Congressmen Seek Information on Personal Data Purchases by Federal Law Enforcement

U.S. Reps. Jerrold Nadler, D-N.Y., and Bennie Thompson, D-Miss., issued a letter to seven federal law enforcement agencies inquiring about alleged purchases of Americans’ data. In the letter, the congressmen alleged agencies, including the Department of Homeland Security and the Federal Bureau of Investigation, purchased citizens data from data brokers and location aggregators to sidestep (search) warrant requirements. The congressmen wrote, “While law enforcement investigations necessitate some searches, improper government acquisition of this data can thwart statutory and constitutional protections designed to protect Americans’ due process rights.”

The FTC’s Privacy Rule-Making: Risks and Opportunities

The U.S. Federal Trade Commission’s privacy and data security rulemaking proposal could prove to be a lofty undertaking despite some advanced planning. IAPP Westin Emeritus Fellow and Goodwin Procter Partner Omer Tene said the broad nature of the agency’s recently issued Advance Notice of Proposed Rulemaking brings part risk and opportunity. Tene explains the potential ups and downs of the rulemaking proposal while suggesting ideas to “rein in the process and focus on results that are attainable.”

NIST Releases Latest AI Risk Management Framework Draft

The U.S. National Institute of Standards and Technology is seeking public comments on the second draft of its Artificial Intelligence Risk Management Framework. NIST said the voluntary guide aims to “improve the ability to incorporate trustworthiness considerations into the design, development, use, and evaluation of AI products, services, and systems.” The public consultation on the latest draft runs through Sept. 29 while NIST will also solicit feedback during a workshop concerning the guidance Oct. 18-19.

Council of the European Union Offers Latest Data Act Compromise Text

The Czech Presidency of the Council of the European Union released its latest compromise text for the proposed Data Act. The latest text offers changes to conditions for allowing public entities to demand access to privately held data. The proposal frees most EU institutions from requirements under the law and adds provisions to allow public sector bodies to use data from a private company in exceptional cases.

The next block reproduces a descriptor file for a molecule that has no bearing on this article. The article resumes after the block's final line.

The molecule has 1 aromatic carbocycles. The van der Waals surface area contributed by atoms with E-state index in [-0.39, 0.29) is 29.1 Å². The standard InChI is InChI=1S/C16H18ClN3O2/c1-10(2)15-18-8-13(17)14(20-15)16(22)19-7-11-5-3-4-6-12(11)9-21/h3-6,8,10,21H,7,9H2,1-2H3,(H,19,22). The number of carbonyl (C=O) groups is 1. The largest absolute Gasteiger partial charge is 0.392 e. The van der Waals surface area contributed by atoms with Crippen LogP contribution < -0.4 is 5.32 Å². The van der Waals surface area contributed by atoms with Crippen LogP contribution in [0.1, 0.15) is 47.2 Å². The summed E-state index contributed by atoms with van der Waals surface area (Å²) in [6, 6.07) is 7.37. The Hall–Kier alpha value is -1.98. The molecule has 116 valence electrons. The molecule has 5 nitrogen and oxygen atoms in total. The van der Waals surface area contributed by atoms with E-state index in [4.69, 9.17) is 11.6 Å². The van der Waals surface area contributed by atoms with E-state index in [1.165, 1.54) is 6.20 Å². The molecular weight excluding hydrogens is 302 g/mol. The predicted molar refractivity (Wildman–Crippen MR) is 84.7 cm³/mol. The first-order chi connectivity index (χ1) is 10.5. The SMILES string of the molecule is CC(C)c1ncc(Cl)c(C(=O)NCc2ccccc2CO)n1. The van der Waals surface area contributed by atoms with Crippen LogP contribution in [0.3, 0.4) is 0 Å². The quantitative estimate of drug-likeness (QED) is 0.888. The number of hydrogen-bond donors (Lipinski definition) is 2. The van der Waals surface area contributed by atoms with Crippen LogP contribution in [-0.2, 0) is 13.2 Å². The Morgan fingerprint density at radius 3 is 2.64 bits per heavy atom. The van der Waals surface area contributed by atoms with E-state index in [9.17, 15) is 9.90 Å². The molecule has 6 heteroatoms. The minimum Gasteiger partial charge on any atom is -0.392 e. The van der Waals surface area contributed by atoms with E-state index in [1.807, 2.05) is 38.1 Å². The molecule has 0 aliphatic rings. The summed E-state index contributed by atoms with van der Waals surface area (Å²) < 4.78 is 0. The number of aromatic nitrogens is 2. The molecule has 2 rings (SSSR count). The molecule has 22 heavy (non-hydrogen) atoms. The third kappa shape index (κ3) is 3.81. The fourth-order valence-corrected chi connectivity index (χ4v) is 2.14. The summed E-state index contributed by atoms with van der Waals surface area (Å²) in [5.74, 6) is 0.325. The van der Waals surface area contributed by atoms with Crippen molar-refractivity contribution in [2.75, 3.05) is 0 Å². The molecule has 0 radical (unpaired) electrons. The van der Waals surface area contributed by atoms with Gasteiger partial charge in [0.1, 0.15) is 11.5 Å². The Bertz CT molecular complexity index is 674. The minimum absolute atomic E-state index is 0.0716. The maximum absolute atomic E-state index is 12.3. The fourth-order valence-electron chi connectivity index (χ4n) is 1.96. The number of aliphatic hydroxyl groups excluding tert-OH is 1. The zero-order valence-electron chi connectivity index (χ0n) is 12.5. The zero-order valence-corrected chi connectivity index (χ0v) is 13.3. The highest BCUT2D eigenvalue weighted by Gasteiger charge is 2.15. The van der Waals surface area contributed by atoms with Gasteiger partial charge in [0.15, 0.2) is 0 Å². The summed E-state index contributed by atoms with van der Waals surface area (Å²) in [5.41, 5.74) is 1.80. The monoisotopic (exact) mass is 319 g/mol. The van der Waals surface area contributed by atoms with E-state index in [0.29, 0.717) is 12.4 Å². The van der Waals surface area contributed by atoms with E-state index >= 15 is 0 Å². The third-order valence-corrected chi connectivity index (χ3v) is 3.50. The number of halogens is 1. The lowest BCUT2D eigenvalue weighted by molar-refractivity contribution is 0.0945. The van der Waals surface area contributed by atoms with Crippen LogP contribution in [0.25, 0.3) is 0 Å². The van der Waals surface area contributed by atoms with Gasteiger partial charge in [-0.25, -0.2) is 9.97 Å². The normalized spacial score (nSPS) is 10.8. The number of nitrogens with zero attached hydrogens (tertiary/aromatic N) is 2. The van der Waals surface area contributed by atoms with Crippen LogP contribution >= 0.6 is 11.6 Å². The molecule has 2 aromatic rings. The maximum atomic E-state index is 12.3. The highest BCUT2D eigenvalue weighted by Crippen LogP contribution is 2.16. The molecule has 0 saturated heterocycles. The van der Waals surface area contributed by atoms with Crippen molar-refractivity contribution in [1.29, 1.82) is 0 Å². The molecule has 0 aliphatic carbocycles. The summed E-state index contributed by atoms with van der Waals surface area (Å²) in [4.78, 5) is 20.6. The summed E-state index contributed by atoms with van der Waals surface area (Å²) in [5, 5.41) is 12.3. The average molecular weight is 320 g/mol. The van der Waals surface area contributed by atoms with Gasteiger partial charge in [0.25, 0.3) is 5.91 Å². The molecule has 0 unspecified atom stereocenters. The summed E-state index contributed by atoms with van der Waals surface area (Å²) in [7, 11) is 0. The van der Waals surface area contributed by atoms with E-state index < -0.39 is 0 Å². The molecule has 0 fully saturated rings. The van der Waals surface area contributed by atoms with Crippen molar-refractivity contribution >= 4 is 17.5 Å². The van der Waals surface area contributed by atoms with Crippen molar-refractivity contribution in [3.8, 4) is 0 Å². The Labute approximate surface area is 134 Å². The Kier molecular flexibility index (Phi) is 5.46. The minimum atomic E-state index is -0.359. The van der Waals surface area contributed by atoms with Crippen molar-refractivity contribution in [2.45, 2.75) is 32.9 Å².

California Attorney General Serves First-Ever CCPA Fine

California Attorney General Rob Bonta announced the first enforcement action under the California Consumer Privacy Act, a $1.2 million settlement with multinational retailer Sephora over violations of the law’s “Do Not Sell” provisions. Sephora’s violation specifically relates to failures to inform individuals about the sale of their data and process sale opt-outs through the Global Privacy Control. The retailer did not utilize the 30-day cure period allowed under the CCPA. The landmark settlement also includes required operational improvements. 

India’s Revised Data Protection Bill to Parliament by Early 2023

The Hindu reports Indian Minister of Railways, Communications and Electronics and Information Technology Ashwini Vaishnaw indicated a fresh data protection bill will be published for public comments soon and hopefully be tabled during Indian Parliament’s Budget Session in January 2023. Vaishnaw said the bill will reflect modern thinking around data protection, adding that “it should not be like we are trying to create a paper system for a digital world.” The upcoming draft may include reported changes to the structure and independence of the proposed data protection authority.